Science teachers seize ‘golden opportunity’ to create curriculum
At The Gregory School, we have what science teacher Miss Helen Reynolds calls “a golden opportunity.” Our small class sizes combined with the proximity of our Middle and Upper School students and faculty provide us with tremendous potential for unique curricular innovation. A team of TGS Middle and Upper School science teachers is now seizing this golden opportunity to create a cutting-edge Middle School science curriculum.
“The key word is ‘progression,’”Miss Reynolds said. “We want our students to be extraordinarily well prepared for Upper School science, and because the Upper School is right here, we can ensure a smooth transition.” By embracing this progression, based on what we know about cognitive science and how it applies to learning, the new curriculum will improve upon more traditional science learning in several ways.
Each year in fifth through eighth grade, TGS science classes will all explore biology, chemistry, and physics, as well as several additional topics. Within each of these subjects, the team has created five strands that will be learned throughout our students’ Middle School experience. Every strand builds progressively each year in its level of complexity, from concrete to abstract. In physics, for example, fifth grade students will begin by observing physical changes that they can see. From there, the strand will progress to particles, then atoms, and finally to subatomic particles. Fifth grade students might experiment with and study magnets until they understand how they work. By eighth grade, these students will be looking at electromagnetism and power stations.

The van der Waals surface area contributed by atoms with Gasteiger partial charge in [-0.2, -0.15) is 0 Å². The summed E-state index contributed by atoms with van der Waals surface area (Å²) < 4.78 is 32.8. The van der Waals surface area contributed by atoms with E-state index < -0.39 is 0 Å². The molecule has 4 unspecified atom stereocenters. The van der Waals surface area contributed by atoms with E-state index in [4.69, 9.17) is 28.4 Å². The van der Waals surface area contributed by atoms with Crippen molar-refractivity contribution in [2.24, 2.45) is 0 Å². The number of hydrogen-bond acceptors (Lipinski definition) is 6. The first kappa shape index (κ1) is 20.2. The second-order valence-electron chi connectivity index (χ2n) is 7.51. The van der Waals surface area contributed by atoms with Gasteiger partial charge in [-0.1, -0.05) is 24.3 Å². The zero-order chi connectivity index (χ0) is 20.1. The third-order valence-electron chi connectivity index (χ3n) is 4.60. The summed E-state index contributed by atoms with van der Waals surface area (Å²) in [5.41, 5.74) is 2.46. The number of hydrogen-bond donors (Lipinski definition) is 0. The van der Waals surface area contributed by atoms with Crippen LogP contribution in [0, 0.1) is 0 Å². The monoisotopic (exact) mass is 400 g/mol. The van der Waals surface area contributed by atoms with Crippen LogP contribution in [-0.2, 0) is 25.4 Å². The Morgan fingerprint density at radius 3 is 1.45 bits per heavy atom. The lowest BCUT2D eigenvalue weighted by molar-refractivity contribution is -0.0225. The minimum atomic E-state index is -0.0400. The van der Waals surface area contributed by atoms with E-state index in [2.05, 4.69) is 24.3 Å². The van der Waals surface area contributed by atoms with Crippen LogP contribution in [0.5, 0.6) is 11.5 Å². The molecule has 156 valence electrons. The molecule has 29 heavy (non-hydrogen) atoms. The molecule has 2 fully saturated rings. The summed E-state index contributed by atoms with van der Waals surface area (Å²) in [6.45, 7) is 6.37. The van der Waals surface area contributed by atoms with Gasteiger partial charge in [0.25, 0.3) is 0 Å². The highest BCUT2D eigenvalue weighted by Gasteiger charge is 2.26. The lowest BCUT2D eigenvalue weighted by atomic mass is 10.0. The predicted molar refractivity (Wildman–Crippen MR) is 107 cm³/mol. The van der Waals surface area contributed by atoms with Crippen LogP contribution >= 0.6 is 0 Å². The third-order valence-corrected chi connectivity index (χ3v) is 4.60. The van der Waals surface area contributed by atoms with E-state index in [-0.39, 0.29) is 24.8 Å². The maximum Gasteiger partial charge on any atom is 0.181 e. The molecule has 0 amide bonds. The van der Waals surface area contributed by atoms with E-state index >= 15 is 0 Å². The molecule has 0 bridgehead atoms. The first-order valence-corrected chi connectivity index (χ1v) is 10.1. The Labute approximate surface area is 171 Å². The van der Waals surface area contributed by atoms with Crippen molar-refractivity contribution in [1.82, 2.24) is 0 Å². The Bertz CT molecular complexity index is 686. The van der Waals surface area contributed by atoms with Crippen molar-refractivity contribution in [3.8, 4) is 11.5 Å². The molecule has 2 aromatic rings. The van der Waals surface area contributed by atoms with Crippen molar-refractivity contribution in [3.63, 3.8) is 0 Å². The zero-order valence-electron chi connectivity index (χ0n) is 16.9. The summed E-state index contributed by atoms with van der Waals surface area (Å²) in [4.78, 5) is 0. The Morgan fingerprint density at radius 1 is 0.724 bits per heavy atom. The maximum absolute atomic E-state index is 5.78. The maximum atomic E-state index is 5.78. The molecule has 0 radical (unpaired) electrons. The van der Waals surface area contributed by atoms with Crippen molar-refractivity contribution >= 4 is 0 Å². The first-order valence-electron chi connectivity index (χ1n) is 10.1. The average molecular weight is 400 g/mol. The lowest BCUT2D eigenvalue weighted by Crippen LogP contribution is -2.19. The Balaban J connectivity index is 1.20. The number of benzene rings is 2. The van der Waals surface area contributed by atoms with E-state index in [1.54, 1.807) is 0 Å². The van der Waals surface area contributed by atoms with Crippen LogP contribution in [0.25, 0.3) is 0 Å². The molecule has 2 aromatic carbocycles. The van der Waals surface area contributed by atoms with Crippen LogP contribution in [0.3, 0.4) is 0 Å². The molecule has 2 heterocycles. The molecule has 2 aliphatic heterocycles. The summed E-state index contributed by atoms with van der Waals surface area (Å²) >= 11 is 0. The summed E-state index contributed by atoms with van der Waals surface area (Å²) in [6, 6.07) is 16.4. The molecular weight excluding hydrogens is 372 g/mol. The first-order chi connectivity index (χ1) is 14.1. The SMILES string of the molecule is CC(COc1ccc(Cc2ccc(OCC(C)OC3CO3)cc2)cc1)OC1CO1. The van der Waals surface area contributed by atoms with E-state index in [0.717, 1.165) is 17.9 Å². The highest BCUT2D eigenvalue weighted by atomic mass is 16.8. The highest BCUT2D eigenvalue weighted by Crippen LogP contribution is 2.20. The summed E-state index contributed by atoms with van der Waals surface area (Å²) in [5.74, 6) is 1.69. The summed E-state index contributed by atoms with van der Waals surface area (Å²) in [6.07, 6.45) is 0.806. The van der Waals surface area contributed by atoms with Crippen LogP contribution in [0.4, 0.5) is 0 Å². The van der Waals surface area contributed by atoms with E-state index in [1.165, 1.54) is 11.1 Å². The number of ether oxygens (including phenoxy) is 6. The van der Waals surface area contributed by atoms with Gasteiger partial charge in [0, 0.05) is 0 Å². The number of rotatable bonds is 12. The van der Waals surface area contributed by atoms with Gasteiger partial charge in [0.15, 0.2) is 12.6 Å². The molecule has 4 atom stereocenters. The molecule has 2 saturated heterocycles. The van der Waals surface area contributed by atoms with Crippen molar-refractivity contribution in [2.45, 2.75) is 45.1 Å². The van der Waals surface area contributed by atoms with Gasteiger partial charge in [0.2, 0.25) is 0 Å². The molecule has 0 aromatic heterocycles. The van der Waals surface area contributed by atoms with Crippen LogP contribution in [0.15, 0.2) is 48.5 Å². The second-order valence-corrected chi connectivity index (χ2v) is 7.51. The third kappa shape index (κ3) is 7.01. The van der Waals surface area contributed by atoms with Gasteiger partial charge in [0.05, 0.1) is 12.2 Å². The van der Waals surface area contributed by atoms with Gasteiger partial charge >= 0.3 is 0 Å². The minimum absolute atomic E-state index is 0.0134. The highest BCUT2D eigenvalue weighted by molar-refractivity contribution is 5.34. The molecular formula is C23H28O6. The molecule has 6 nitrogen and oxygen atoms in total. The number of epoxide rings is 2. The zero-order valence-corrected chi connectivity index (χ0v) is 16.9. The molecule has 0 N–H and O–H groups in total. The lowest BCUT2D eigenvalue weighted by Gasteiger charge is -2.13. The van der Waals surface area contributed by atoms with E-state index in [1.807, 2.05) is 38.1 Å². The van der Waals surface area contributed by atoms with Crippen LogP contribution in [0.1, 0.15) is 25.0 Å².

Rather than touching on a topic and not revisiting it until high school, the new cumulative curriculum will guarantee that TGS Middle School students are secure in their knowledge, understanding, and ability to apply the material. And, because each piece of the curriculum is created as part of a larger whole, every teacher will be able to articulate what the lesson is building on and what it is preparing the students for. “We know precisely how everything fits together, which will help to move our students from novices to experts,” Miss Reynolds said. For students who are secure in their understanding, teachers will be able to offer extensions for every concept, and there will still be room for students to explore specific areas of interest to them.
The curriculum not only spans grade levels, but also subject matter: Miss Reynolds cites the example of cell mechanics and how students will understand and experience the connections between the ways cells transfer energy in both biological and physical senses.
“It’s really a question of learning vs. exposure,” Miss Reynolds explained. “The new curriculum will give students a deeper understanding that will be longer lived.” This will eliminate scenarios in which high school students are having to re-learn what they touched on in sixth, seventh or eighth grade. Instead, these students will be able to excel beyond traditional high school science because they have retained the cumulative understanding they have built upon since middle school.
The faculty team will continue to work on the curriculum throughout this academic year, and it will be implemented in the 2022-23 year. The TGS newsletter and website will feature aspects of the curriculum throughout the spring.